Kenya's post-election unrest leads to worker shortage
After Uhuru Kenyatta was elected as president last Friday, angry protests erupted as opposition leader Raila Odinga rejected the results, indicating that electronic systems were hacked in favor of President Kenyatta. Yesterday in Nairbobi, Odinga called on his supporters not to go to work this Monday, partly as a boycott of the election and partly as a commemoration of those who lost their lives over the weekend. (www.npr.org)
But Odinga's call did not seem to be heard. "There might be some shortage of workers, but it is not due to his call and is fortunately not affecting the business of the flower farms in Kenya. In general, we notice that people want to start working again, but", continues this Nakuru rose grower who is in touch with flower farm managers across the country, "some are still cautious and stay home and wait till tomorrow, till Odinga announces his next course of action. Others - particularly in the Eastern part of the country- simply cannot go to work as the transportation system is still withholding them from coming. "As of Friday, it is closed down, so people are not able to come and reach their work spots yet", he says.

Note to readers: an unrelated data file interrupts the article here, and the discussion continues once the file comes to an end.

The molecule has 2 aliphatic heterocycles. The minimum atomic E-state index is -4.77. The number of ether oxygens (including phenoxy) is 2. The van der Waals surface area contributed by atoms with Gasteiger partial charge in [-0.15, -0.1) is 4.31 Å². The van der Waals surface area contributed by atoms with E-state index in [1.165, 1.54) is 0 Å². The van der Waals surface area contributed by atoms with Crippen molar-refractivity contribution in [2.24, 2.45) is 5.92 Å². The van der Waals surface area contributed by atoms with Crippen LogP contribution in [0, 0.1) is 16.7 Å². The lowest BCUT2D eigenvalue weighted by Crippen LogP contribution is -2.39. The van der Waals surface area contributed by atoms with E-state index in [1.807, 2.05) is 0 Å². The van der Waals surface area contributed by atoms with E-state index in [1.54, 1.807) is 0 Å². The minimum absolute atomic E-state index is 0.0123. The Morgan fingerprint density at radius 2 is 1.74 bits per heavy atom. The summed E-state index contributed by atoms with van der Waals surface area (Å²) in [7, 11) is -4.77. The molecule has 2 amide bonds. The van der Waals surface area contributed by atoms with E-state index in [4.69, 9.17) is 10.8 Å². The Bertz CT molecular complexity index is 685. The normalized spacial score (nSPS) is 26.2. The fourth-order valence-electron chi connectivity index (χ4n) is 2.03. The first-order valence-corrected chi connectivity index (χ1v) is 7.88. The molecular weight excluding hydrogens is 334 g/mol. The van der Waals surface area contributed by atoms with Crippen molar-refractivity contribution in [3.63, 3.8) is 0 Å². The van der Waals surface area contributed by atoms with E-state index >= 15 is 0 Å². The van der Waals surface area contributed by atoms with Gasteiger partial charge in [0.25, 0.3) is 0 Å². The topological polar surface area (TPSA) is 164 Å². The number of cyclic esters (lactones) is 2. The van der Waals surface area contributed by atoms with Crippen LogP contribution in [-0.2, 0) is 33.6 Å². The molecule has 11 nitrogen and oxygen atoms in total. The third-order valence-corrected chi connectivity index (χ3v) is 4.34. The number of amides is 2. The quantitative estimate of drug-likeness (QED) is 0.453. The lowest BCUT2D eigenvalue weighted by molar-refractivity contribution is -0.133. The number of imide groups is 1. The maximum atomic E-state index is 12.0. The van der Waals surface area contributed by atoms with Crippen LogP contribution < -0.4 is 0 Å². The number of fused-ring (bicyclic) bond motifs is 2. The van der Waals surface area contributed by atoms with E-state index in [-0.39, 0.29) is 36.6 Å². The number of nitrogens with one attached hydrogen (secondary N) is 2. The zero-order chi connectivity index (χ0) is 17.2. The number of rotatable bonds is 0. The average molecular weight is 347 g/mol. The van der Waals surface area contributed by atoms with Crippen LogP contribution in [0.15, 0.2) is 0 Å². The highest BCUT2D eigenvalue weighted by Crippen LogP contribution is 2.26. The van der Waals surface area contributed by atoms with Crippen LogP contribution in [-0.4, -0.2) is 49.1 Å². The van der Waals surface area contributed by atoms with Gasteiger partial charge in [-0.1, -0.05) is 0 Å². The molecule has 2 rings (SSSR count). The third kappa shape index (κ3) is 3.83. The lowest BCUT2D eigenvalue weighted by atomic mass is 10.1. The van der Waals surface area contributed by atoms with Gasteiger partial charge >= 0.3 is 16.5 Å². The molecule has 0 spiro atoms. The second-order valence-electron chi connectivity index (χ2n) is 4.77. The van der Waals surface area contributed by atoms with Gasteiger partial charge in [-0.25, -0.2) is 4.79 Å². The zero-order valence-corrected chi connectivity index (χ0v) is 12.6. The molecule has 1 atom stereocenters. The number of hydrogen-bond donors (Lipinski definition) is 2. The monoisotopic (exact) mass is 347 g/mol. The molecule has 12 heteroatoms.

In Nakuru, many people seem to be back working again. "At my farm, for example, 100 percent of the employees are back working again today. And I've heard it is 70- 75 percent in Nairobi", he says. Also in Naivasha, people are back working again. One of Kenya's largest flower farms in Naivasha, reports not having any issues with shortage of workers. "It is very peaceful in Naivasha and everyone is at work", the farm reports.
And according to the grower in Nakuru, business is going well. "The prices at the Dutch auction increased a bit, Valentine's Day in China is around the corner and soon, the Russians will start buying for the first school day."
However, there might be some challenging times ahead as Odinga will announce it's next course of action tomorrow, on August 15. "We do not know what he has in mind and therefore cannot predict what will happen."